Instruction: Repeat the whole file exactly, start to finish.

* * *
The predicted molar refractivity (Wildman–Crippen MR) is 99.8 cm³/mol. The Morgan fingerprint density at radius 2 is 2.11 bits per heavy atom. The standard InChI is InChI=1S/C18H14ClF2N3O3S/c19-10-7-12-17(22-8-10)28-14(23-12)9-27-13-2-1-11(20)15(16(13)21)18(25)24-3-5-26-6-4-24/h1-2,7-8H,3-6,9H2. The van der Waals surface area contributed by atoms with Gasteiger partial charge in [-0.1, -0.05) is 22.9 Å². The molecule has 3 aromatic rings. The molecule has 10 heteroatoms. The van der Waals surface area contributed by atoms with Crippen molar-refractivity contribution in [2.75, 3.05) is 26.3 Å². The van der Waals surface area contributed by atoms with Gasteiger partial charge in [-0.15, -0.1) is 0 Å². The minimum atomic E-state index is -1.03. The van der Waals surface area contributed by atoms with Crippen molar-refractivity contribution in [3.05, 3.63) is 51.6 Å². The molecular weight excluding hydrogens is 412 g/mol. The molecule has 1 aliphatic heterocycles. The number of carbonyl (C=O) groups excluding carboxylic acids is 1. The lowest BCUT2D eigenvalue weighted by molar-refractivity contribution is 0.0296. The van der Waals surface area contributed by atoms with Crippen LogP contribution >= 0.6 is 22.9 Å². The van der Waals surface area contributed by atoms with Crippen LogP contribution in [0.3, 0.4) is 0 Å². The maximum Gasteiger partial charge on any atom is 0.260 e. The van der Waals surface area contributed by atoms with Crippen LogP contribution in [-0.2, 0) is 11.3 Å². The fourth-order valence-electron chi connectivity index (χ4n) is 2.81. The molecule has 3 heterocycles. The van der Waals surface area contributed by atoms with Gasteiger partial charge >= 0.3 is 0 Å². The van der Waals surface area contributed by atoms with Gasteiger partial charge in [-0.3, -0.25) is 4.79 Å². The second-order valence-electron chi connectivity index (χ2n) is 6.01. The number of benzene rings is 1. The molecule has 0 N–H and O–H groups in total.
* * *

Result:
The predicted molar refractivity (Wildman–Crippen MR) is 99.8 cm³/mol. The Morgan fingerprint density at radius 2 is 2.11 bits per heavy atom. The standard InChI is InChI=1S/C18H14ClF2N3O3S/c19-10-7-12-17(22-8-10)28-14(23-12)9-27-13-2-1-11(20)15(16(13)21)18(25)24-3-5-26-6-4-24/h1-2,7-8H,3-6,9H2. The van der Waals surface area contributed by atoms with Gasteiger partial charge in [-0.1, -0.05) is 22.9 Å². The molecule has 3 aromatic rings. The molecule has 10 heteroatoms. The van der Waals surface area contributed by atoms with Crippen molar-refractivity contribution in [2.75, 3.05) is 26.3 Å². The van der Waals surface area contributed by atoms with Gasteiger partial charge in [-0.15, -0.1) is 0 Å². The minimum atomic E-state index is -1.03. The van der Waals surface area contributed by atoms with Crippen molar-refractivity contribution in [3.05, 3.63) is 51.6 Å². The molecular weight excluding hydrogens is 412 g/mol. The molecule has 1 aliphatic heterocycles. The number of carbonyl (C=O) groups excluding carboxylic acids is 1. The lowest BCUT2D eigenvalue weighted by molar-refractivity contribution is 0.0296. The van der Waals surface area contributed by atoms with Crippen LogP contribution >= 0.6 is 22.9 Å². The van der Waals surface area contributed by atoms with Crippen LogP contribution in [0.3, 0.4) is 0 Å². The maximum Gasteiger partial charge on any atom is 0.260 e. The van der Waals surface area contributed by atoms with Crippen LogP contribution in [-0.2, 0) is 11.3 Å². The fourth-order valence-electron chi connectivity index (χ4n) is 2.81. The molecule has 3 heterocycles. The van der Waals surface area contributed by atoms with Gasteiger partial charge >= 0.3 is 0 Å². The van der Waals surface area contributed by atoms with Gasteiger partial charge in [-0.3, -0.25) is 4.79 Å². The second-order valence-electron chi connectivity index (χ2n) is 6.01. The number of benzene rings is 1. The molecule has 0 N–H and O–H groups in total.